And I just got to come back to think about the scale of the global energy system, what's going to be required to convert that. And making sure that you start down a path on a very firm foundation. That's the work that we're doing.

We've talked a lot about carbon capture, not as much about biofuels. You've brought it up a couple of times in our discussions. I want to get into it a bit more now. Jeff Ubben thinks, again, one of your directors, one of many, thinks in ten, 20 years it could be a very important component of your overall portfolio. Do you agree? I think that's right. And I think, you know, we have, amongst our competitors, one of the largest refinery

footprints. A lot of the facilities that we have in those refineries lend themselves to, from a cost advantage standpoint, producing biofuels. And so some of the work that you see us doing with existing facilities and markets where there is existing incentives and policy, converting some of those facilities to make biofuels, we see a real potential there. You do. I'll defer to Mark Brownstein again, though, because he he told us that you've talked for years about advanced

biofuels, and it's a great talking point, and we could benefit from it, of course, as well. We need sustainable aviation fuels and things of that nature. We need those things, says Brownstein.

But how many years can you talk about your intention to develop them before, after a while, it begins to wear thin. Well, listen, this is not a one-company activity or endeavor. It requires policy, it requires market incentives. And so I think you've got to look at it in the broader context. Where's the policy to incentivize it? The U.S. still doesn't have one today. Certain states within the U.S.

do, but the broader U.S. doesn't have one. There is no standard that drives that. Look, in Canada there is one. So we see that now developing. So as the policy gets put in place, as the market incentives develop, then you'll see us move into that space.

But I think you've got to look at the role that we play as a company, a public company that has a fiduciary responsibility to our shareholders, how we advance in this space is dependent not just on what we do, but what the broader markets, the policy, the ecosystem does. And what your shareholders want as well though. You know, I wonder how you take that into account. I mean, you're in a position right now, given where oil prices are, that you're generating massive amounts of cash flow. I'll just say massive.

You don't have to give us the number, but large. Cash flows could be deployed in any number of ways. But your shareholders may just want you to buy back stock. How do you respond to sort of their desires when you think about what you need to do in terms of positioning the company for the future? So I would tell you, the way we think about the company, we've got a very long term horizon. We've been around for 100, 135 years.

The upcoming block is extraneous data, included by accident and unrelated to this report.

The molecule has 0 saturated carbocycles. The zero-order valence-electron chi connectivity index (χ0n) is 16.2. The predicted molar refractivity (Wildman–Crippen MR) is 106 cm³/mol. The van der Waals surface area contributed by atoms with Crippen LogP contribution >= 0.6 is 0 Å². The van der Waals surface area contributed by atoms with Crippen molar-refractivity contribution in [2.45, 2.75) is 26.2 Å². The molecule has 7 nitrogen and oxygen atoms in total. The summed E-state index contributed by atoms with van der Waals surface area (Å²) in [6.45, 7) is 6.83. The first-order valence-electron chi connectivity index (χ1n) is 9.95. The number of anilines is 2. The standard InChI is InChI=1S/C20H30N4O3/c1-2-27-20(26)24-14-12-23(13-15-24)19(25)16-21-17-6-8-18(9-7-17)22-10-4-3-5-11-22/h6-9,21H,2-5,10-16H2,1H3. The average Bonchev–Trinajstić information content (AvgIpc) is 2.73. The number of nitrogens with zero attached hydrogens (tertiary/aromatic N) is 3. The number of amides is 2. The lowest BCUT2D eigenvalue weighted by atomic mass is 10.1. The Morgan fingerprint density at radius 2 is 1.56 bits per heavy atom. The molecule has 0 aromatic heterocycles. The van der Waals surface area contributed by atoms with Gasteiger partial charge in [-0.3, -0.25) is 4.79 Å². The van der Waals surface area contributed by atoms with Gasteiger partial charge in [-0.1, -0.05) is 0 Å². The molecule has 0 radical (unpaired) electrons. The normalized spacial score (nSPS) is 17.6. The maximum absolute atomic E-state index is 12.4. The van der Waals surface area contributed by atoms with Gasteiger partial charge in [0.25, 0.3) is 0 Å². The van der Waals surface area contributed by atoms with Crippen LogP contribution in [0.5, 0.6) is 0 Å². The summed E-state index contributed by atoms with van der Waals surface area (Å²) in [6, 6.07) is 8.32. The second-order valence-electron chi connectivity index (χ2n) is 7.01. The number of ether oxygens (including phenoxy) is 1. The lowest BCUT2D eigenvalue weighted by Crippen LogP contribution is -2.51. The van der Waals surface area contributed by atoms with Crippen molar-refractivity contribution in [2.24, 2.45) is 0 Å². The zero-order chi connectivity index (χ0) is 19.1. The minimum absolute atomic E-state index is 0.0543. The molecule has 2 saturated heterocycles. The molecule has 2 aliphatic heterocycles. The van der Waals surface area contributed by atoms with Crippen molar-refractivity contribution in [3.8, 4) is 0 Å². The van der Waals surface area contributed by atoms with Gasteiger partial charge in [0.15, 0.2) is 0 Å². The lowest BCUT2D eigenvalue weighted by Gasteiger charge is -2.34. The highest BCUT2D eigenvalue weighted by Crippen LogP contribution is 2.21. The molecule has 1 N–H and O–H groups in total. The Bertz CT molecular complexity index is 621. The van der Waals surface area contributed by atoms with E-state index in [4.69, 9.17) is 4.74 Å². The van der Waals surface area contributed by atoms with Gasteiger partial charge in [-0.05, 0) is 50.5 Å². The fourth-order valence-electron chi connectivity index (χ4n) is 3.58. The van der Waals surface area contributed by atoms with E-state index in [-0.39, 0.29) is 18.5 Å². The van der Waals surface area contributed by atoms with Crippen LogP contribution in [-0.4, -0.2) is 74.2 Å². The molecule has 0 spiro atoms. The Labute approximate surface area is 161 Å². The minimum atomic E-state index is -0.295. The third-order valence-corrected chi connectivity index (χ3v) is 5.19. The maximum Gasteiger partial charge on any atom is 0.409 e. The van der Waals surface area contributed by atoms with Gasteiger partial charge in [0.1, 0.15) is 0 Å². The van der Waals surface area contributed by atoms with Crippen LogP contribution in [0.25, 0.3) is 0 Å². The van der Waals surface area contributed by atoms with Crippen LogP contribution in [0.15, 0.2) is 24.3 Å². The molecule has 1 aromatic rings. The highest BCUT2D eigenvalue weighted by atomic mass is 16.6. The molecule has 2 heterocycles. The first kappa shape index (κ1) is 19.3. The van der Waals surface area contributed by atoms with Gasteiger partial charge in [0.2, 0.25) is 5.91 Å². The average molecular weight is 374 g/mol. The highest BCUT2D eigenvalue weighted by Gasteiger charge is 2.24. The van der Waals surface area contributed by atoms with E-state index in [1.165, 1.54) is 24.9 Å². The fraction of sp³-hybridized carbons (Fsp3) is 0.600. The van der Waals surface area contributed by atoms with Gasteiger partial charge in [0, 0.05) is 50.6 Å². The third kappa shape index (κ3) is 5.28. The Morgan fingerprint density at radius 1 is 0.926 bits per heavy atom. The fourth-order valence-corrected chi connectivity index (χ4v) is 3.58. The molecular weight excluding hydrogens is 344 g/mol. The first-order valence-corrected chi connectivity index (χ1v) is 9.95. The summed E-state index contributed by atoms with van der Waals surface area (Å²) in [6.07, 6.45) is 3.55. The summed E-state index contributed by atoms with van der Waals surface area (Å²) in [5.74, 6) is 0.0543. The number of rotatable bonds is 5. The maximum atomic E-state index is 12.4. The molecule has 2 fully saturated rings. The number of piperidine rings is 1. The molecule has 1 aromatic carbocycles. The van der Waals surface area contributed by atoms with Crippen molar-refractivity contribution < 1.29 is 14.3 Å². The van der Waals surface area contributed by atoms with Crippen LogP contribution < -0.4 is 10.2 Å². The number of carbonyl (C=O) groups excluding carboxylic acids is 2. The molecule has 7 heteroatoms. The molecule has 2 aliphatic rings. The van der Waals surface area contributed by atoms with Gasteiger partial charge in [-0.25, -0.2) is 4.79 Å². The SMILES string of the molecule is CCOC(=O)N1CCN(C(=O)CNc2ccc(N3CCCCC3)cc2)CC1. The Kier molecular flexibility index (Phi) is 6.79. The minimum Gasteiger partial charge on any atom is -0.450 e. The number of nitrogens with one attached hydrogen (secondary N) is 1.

Our expectation is to be around for the next 135 years. Our products and what we do will evolve as the market and the needs evolve. And I think the transition is just one of those evolutionary steps, quite frankly.

You know, this industry has evolved quite a bit. When we first started out, we were basically making kerosene to replace whale oil for lighting. The electric light came on, we moved into gasoline, we moved into chemicals. And so this industry and our company has been evolving since its inception and we will continue to do that.

And so we look at long term what's going to be required and what is a foundation for that evolution to position us at an advantage versus the rest of industry, or against our competitors? We think we've got a good strategy to do that today. And then we will basically move with the market, as the market involves, meeting the demands of society, and one of those is the lower emissions fuels. So as we think about doing that, and a part of that capital allocation strategy is making sure that we've got industry advantaged investments to do that. That's job number one. Job number two is to make sure we've got the financial stability, the balance sheet, to support the commodity cycles, which you mentioned.

We're at the top of one now. A couple of years ago, we were at the depths of one. And so we don't get overly fixated on the top or the bottom. We recognize we've got to manage our way through these cycles and making sure that we've got a balance sheet that supports that's going to be absolutely critical. And then making sure our shareholders enjoy the benefits of the work that we're doing. And so those are all, again, there has to be a balance struck across all those priorities and I think we're doing a pretty good job at that.